C. P. Cavafy, Complete Poems (Harvest, 1961)
In his introduction to this book, W. H. Auden repeatedly stresses that there are elements in the poems of Cavafy, "the foremost modern Greek poet" (in the defense of the publisher, Seferis and Ritsos had not yet emerged as major forces, and Odysseus Elytis was still a few years away from winning the Nobel Prize), that are untranslatable. That is true (as he goes on to say) about most works in translation, but when Auden describes the structure of Cavafy's work, the red flags should start going off in your head. "No one can speak of Cavafy's imagery, for simile and metaphor are devices he never uses..." The astute reader of poetry will likely ask the question, "so then, what makes it poetry, and not prose broken up into lines?"
In Greek, the answer to that question is "rhythm and rhyme." Cavafy is a formalist, perhaps one of the last modern masters of form poetry. The problem is, that doesn't translate (especially in this translation, by Rae Dalven) into English, and the effect becomes that of reading a disjointed, pseudo-erotic History of Greece rather than a book of poetry. Cavafy's wit and subtlety are completely lost, as is any attempt to show the original framework on which the words hang, and which, in this poetry, is so very important:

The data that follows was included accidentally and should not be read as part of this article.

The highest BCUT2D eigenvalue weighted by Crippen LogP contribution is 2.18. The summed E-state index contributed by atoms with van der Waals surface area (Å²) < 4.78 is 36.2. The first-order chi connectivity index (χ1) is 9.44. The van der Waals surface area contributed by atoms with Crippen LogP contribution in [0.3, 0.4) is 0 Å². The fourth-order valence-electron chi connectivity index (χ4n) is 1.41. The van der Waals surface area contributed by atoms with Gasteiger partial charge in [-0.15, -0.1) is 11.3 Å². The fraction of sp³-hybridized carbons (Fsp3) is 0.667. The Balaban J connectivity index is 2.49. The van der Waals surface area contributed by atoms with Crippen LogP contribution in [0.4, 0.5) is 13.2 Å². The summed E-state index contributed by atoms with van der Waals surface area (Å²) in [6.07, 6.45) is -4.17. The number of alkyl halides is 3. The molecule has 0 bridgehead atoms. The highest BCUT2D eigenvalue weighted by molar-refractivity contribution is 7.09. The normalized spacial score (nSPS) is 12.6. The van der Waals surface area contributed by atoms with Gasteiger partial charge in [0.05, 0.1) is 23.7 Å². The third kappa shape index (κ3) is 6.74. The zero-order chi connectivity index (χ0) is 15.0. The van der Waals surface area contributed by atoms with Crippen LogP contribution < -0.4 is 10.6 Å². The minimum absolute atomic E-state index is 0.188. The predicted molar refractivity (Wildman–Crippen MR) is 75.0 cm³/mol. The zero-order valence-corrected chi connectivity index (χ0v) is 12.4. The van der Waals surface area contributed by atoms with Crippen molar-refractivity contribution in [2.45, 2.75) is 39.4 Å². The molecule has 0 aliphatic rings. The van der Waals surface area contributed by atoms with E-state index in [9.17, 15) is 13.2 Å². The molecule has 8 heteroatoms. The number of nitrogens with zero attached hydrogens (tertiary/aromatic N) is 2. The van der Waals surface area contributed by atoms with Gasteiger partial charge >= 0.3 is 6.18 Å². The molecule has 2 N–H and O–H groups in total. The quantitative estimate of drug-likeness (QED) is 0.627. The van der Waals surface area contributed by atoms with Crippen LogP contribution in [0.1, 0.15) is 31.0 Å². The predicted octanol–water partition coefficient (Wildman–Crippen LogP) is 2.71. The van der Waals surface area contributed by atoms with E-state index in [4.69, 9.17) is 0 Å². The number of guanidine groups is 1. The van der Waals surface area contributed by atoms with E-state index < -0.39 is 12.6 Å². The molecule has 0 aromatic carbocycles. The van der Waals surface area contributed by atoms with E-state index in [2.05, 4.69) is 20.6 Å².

The joy and essence of my life is the memory of the hours
when I found and sustained sensual delight as I desired it.
The joy and essence of my life for me, who abhorred
every enjoyment of routine loves.
The sad truth is, while in Greek it's a rhymed poem where each line is fifteen syllables, in English it would have a hard time getting published as an aphorism, much less a poem.
Perhaps a better translation of Cavafy's work has emerged in the intervening forty years; between reading this and leaving Cavafy's work untranslated, the better option would have been the latter. **